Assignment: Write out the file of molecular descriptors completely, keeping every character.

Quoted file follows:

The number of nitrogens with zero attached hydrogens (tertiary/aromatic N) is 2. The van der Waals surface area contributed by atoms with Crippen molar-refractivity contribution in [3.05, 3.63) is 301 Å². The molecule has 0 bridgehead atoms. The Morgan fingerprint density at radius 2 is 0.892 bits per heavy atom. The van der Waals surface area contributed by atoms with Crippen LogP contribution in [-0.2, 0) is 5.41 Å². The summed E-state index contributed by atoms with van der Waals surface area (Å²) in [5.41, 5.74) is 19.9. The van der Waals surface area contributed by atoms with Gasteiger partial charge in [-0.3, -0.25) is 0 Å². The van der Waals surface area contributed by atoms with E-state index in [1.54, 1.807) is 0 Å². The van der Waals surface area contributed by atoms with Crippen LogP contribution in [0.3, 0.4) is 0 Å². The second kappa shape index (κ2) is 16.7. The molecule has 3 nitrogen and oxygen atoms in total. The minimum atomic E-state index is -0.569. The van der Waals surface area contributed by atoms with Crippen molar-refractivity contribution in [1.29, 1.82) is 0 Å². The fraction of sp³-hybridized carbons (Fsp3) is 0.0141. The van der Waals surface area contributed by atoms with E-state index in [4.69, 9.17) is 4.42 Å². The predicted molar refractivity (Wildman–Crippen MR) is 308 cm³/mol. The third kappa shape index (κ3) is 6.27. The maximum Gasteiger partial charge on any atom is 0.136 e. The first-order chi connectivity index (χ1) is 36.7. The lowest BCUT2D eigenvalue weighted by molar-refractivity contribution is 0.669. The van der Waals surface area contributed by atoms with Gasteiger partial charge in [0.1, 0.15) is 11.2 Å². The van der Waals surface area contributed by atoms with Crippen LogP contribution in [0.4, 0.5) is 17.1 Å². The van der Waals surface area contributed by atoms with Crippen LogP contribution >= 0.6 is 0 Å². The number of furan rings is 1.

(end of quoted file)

The number of nitrogens with zero attached hydrogens (tertiary/aromatic N) is 2. The van der Waals surface area contributed by atoms with Crippen molar-refractivity contribution in [3.05, 3.63) is 301 Å². The molecule has 0 bridgehead atoms. The Morgan fingerprint density at radius 2 is 0.892 bits per heavy atom. The van der Waals surface area contributed by atoms with Crippen LogP contribution in [-0.2, 0) is 5.41 Å². The summed E-state index contributed by atoms with van der Waals surface area (Å²) in [5.41, 5.74) is 19.9. The van der Waals surface area contributed by atoms with Gasteiger partial charge in [-0.3, -0.25) is 0 Å². The van der Waals surface area contributed by atoms with E-state index in [1.54, 1.807) is 0 Å². The van der Waals surface area contributed by atoms with Crippen LogP contribution in [0.3, 0.4) is 0 Å². The second kappa shape index (κ2) is 16.7. The molecule has 3 nitrogen and oxygen atoms in total. The minimum atomic E-state index is -0.569. The van der Waals surface area contributed by atoms with Crippen molar-refractivity contribution in [1.29, 1.82) is 0 Å². The fraction of sp³-hybridized carbons (Fsp3) is 0.0141. The van der Waals surface area contributed by atoms with E-state index in [4.69, 9.17) is 4.42 Å². The predicted molar refractivity (Wildman–Crippen MR) is 308 cm³/mol. The third kappa shape index (κ3) is 6.27. The maximum Gasteiger partial charge on any atom is 0.136 e. The first-order chi connectivity index (χ1) is 36.7. The lowest BCUT2D eigenvalue weighted by molar-refractivity contribution is 0.669. The van der Waals surface area contributed by atoms with Gasteiger partial charge in [0.1, 0.15) is 11.2 Å². The van der Waals surface area contributed by atoms with Crippen LogP contribution in [0.4, 0.5) is 17.1 Å². The van der Waals surface area contributed by atoms with Crippen LogP contribution >= 0.6 is 0 Å². The number of furan rings is 1.